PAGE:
Julian Vasquez Heilig gave an interview about “college” and “career” readiness to Veronica Zaragovia from KUT News. We briefly discussed the education bills passing through the Texas Legislature that are stirring debate on impact to students, especially minorities. See my earlier post Career and Tech: “Show me the money!” for thoughts on funding for career programs and the implications tracking students of color.
Listen 1:49 Story as it aired on KUT News 90.5 FM on 3/29/2013
The Texas Legislature is debating bills intended to help more students graduate from high school, by reducing the emphasis on standardized tests and increasing the emphasis on the kinds of education they need to be productive members of the workforce.
This week, the House passed House Bill 5, which would let high school students take a path to college or take a route intended to lead them more quickly to work. The bill also would drop the number of STAAR exams from 15 to 5.
Professor Julian Vasquez Heilig will be measuring the impact of this bill and others in tended to improve public education in Texas. He says one concern is that students who graduate from high school without core courses can’t get into college if they decide to later. And he’s concerned about the impact particularly on African American and Latino students, who are the majority in K through 12, but not in higher ed.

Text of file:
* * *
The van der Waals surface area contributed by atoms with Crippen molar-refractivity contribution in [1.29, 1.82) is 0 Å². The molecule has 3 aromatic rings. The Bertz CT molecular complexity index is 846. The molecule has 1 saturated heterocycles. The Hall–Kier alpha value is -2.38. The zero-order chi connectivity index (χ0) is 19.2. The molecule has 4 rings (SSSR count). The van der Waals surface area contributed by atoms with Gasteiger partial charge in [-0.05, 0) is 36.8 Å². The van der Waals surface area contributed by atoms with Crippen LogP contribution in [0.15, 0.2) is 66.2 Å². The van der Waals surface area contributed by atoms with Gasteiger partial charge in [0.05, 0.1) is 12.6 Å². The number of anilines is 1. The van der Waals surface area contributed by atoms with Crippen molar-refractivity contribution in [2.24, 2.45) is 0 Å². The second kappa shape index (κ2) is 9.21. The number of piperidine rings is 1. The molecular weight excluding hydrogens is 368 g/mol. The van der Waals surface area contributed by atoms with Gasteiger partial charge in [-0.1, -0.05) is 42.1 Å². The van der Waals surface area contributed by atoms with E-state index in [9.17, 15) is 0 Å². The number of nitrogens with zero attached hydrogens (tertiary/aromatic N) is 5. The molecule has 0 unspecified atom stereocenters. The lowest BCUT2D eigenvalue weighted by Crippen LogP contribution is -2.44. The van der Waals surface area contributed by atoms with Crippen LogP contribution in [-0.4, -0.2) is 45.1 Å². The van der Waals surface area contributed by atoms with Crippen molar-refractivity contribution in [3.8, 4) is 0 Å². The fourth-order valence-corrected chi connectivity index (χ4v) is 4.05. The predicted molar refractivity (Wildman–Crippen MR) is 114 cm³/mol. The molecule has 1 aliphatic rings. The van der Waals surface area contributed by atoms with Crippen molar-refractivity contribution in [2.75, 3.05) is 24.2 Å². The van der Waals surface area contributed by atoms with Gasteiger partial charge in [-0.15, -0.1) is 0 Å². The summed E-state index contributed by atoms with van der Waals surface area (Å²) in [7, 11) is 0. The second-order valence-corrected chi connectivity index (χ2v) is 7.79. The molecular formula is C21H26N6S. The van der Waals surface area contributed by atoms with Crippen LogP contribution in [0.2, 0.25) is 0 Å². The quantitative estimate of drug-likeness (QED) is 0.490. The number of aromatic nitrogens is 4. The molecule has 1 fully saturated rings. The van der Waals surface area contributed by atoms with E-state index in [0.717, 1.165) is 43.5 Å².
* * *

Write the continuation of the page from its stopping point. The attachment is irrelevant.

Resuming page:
“We’ll know if this works if 20 years down the road we see African Americans and Latinos better represented in institutions of higher education across the state today,” he said. “We’ll know if we see trades people and other career ready African American and Latino students in business and corporations across the state.”
Heilig teaches at the University of Texas at Austin’s College of Education. He says even the college track students are suffering from a shortage of teachers in key areas like math and science, which he traces to budget cuts enacted in the last legislative session.
Deann Lee, state president of the Association of Texas Professional Educators, is more optimistic about what she called the “flexibility” that these bills can bring. Lee said she believes the number of end-of-course exams have caused dropout rates to jump in Texas, although others say research is inconclusive.
“The dropout rate has been a huge concern. We already have seen the effect of that in just a short amount of time that the present system is in place,” Lee said.
Next week, the Senate may take up the first of its education bills, SB 3. It also guides students toward college or more directly to the workforce.